Investors react to Federal Reserve announcement of stronger than expected inflation

Investors worried Fed will ‘grind’ economy into recession: Federated Hermes exec

Former Wells Fargo chief economist John Silvia and Federated Hermes CIO of global equities Steve Auth weigh in on the Federal Reserve’s announcement on economic movement.

Federal Reserve Chairman Jerome Powell held his final press conference of the year Wednesday and investors are hanging on his words that inflation is exceeding expectations.

Former Wells Fargo chief economist John Silvia described Powell’s mention that inflation numbers are stronger than expected as the most important takeaway on "The Claman Countdown."

"They’re going to be raising interest rates, clearly," he said. "I think the challenge is that bond prices are too high; interest rates are way too low. You’re going to miss allocation of capital both in the government sovereign sector and the corporate bond sector. And to me, those interest rates have to rise going forward to compensate for inflation."

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In terms of inflation, Silvia detailed that there will be a "long adjustment period" now that the Fed projected higher numbers for the next two years.

Federal Reserve will have to get ‘creative’ in tamping down inflation: Strategist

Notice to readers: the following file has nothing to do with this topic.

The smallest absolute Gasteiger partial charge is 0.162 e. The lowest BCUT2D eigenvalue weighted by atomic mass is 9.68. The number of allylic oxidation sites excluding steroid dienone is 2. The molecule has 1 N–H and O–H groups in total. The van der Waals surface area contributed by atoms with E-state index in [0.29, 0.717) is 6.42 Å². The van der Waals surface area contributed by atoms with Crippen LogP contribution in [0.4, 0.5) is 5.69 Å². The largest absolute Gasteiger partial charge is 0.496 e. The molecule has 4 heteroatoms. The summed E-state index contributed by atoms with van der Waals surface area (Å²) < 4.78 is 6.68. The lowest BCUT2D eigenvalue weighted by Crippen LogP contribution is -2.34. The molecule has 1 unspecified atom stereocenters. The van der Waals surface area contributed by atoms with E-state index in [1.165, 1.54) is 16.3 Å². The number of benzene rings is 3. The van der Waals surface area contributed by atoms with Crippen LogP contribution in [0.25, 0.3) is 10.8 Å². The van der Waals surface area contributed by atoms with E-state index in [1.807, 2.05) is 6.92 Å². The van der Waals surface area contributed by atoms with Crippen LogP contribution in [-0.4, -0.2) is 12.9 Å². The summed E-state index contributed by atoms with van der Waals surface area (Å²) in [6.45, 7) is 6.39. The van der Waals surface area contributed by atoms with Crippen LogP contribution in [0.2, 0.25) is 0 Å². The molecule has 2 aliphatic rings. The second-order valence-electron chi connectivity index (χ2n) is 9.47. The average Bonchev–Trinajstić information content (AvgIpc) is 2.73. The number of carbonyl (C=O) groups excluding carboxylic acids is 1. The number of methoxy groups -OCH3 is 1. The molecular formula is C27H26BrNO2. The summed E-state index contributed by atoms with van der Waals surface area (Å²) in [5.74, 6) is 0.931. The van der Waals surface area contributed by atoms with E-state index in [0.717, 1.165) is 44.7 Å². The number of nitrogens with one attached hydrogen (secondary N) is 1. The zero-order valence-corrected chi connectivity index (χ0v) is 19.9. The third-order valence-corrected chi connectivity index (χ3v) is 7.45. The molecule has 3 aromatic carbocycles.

Kroll Institute Chief Strategist Chris Campbell predicts the Fed will have to become creative when deciding how to drive down inflation for the American people and economy.

Even though investors are bullish following the announcement, Federated Hermes CIO of global equities Steve Auth shared that the biggest concern among long-term investors is the Federal Reserve accidentally launching the economy into recession.

"Our biggest worry has been the Fed is so behind the curve and so oblivious that they’re eventually going to wake up and really have to grind the economy into a recession," he said. "And that would be an early end to the cycle. So this raises the odds that the cycle is going to be extended."

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Meanwhile, Auth explained, the bond market seems to be holding steady and trusting the Fed, even though trusting the Fed "so far hasn’t really been a good course of action."

Auth advised investment in stocks over bonds, specifically financial and energy stocks that are currently down.

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